Victimized because of his success
Thank you, Steve Falender, for stating what should be “the obvious” and what needs to be said when referring to Monday’s Aspen City Council meeting: “How disappointing that not a single council member was willing to confront the mayor for his inflammatory words … and to remind him that civil discourse and respect are expected” (“One-sided civility,” Letters to the Editor, Jan. 12, The Aspen Times).
Obviously I am biased about the proposed project and the process by which it is being handled – Nikos Hecht is my son – but Mr. Ireland’s divisiveness and disdain for working with those he clearly has a vendetta against is disheartening to say the least. Characterizing a project as “extortionist” is beyond the pale. Perhaps it might occur to the mayor that: (1) developers are not the enemy in any city, much less a tourist-oriented town, (2) it is not a sin to have worked damn hard, to have been successful and then to have chosen to put those rewards back into the city where one was raised, (3) turning local developers away (particularly extraordinarily generous developers who continually and charitably give back to locals) is a precarious, slippery slope, and (4) it should be obvious that a developer has the right to make money on his or her investment – in other words, buying a property in the city of Aspen should not be expected to be a gift to the city.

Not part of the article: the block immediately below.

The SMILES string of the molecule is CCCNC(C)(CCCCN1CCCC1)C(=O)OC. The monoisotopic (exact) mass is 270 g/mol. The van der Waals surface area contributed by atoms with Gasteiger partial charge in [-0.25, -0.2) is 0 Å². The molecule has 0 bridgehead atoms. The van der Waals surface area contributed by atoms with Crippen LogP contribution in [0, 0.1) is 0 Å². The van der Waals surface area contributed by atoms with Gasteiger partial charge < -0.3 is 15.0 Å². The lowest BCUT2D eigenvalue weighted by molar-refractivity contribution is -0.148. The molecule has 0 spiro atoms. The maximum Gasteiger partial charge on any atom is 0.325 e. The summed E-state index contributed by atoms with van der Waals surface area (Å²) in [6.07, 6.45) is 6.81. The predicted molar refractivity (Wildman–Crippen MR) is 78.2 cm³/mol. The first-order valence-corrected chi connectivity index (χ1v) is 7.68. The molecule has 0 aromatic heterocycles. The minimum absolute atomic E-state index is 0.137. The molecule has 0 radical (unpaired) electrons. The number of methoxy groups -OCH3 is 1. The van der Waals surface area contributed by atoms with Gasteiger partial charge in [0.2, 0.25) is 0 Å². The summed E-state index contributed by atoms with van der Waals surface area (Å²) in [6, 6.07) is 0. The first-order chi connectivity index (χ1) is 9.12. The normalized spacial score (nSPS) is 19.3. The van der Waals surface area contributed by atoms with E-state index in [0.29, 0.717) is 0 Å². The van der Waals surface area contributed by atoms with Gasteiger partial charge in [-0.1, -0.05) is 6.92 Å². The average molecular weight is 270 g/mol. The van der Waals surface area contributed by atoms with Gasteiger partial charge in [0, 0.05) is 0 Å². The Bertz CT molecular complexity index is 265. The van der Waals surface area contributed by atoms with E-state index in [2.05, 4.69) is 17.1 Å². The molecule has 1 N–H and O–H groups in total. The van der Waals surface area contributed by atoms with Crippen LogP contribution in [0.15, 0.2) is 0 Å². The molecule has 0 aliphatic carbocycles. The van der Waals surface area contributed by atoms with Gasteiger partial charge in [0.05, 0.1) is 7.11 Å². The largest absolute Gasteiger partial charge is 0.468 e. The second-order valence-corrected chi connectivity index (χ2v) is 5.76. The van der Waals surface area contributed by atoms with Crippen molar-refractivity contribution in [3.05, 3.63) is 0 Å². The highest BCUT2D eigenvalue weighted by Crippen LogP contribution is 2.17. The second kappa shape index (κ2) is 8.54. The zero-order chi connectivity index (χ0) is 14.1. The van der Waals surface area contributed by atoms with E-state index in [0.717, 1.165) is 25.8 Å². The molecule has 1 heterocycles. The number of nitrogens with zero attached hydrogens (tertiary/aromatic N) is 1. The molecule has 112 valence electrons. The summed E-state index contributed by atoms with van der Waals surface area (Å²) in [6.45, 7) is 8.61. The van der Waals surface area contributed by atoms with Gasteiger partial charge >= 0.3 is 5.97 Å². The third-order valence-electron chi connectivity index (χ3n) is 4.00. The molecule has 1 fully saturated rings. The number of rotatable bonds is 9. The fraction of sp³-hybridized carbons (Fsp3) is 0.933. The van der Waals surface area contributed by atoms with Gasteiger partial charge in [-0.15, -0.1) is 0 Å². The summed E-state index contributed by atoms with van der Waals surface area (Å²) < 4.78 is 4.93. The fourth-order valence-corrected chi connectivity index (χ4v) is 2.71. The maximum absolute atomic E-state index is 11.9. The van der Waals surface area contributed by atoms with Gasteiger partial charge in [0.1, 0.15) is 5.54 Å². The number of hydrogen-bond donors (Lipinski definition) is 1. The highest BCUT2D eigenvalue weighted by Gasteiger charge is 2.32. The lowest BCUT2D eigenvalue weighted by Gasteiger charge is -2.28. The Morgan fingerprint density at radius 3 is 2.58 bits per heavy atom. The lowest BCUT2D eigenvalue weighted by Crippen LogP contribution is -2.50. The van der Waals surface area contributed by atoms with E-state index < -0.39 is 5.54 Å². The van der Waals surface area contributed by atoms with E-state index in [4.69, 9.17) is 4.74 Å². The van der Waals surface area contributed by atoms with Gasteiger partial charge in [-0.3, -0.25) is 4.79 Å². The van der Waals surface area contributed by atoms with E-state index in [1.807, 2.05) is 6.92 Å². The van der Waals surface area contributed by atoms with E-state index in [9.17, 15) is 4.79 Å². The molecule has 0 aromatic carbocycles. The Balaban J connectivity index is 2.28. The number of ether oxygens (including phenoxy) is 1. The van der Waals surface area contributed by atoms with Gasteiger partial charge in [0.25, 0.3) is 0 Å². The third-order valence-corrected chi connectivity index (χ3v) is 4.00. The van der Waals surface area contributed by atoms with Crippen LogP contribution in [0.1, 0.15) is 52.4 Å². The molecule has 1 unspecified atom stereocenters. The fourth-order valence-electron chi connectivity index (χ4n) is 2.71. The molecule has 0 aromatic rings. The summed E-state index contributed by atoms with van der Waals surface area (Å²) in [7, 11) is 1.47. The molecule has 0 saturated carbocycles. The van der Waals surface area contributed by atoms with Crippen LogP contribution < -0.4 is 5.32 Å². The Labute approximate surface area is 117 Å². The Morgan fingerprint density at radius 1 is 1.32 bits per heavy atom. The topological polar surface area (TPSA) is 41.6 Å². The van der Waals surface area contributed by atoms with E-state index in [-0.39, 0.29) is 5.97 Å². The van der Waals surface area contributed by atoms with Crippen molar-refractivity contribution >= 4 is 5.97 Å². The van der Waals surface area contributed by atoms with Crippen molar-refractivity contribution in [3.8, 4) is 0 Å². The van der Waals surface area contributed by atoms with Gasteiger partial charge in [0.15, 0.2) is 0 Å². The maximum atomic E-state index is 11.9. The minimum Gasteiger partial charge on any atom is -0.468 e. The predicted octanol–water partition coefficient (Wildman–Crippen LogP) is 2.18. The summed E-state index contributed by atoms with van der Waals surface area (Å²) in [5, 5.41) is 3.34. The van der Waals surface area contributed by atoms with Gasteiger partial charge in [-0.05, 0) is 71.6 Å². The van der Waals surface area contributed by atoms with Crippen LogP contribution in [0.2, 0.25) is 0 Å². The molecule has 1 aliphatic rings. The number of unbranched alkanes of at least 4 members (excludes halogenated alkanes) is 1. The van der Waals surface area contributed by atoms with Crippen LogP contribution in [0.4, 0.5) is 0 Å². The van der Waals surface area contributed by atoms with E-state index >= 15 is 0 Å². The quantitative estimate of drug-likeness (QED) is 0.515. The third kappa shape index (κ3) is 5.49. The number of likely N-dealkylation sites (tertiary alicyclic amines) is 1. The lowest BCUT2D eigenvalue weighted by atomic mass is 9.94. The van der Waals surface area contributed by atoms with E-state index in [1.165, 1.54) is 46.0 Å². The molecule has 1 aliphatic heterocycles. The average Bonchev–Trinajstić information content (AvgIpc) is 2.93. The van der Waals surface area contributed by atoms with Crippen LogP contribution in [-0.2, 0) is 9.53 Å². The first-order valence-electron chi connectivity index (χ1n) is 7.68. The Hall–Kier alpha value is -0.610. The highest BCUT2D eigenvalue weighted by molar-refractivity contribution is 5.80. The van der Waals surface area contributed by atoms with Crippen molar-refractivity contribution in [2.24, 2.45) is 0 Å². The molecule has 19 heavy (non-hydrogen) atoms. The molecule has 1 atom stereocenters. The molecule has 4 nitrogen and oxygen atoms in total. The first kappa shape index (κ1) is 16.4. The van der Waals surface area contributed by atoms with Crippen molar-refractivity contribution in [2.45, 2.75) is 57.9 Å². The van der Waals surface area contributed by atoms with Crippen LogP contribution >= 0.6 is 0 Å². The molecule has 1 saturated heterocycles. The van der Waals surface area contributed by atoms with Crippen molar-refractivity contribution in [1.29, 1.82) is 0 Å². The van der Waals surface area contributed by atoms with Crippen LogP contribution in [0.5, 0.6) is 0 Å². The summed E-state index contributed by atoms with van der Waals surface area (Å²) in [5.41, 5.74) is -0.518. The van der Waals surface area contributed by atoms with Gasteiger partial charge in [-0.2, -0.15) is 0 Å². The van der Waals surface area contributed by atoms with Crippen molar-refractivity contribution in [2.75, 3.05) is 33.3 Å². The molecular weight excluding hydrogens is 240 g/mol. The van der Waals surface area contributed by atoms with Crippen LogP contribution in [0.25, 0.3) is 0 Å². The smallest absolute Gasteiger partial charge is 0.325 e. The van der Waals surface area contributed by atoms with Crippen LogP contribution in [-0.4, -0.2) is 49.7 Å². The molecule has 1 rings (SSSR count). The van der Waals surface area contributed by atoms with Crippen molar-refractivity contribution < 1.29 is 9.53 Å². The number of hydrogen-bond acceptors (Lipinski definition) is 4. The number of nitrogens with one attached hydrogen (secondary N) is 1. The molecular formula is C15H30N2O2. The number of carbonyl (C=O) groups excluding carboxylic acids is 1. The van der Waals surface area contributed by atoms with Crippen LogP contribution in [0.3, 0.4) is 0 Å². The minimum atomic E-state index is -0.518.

One can only hope that the waters for negotiation have not been so muddied by this kind of unseemly, nasty rhetoric that neither side benefits.
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No official vote has taken place, but the Dillon Town Council has decided to push forward with an ordinance at a future meeting despite a contentious debate that clearly divided council members on the issue.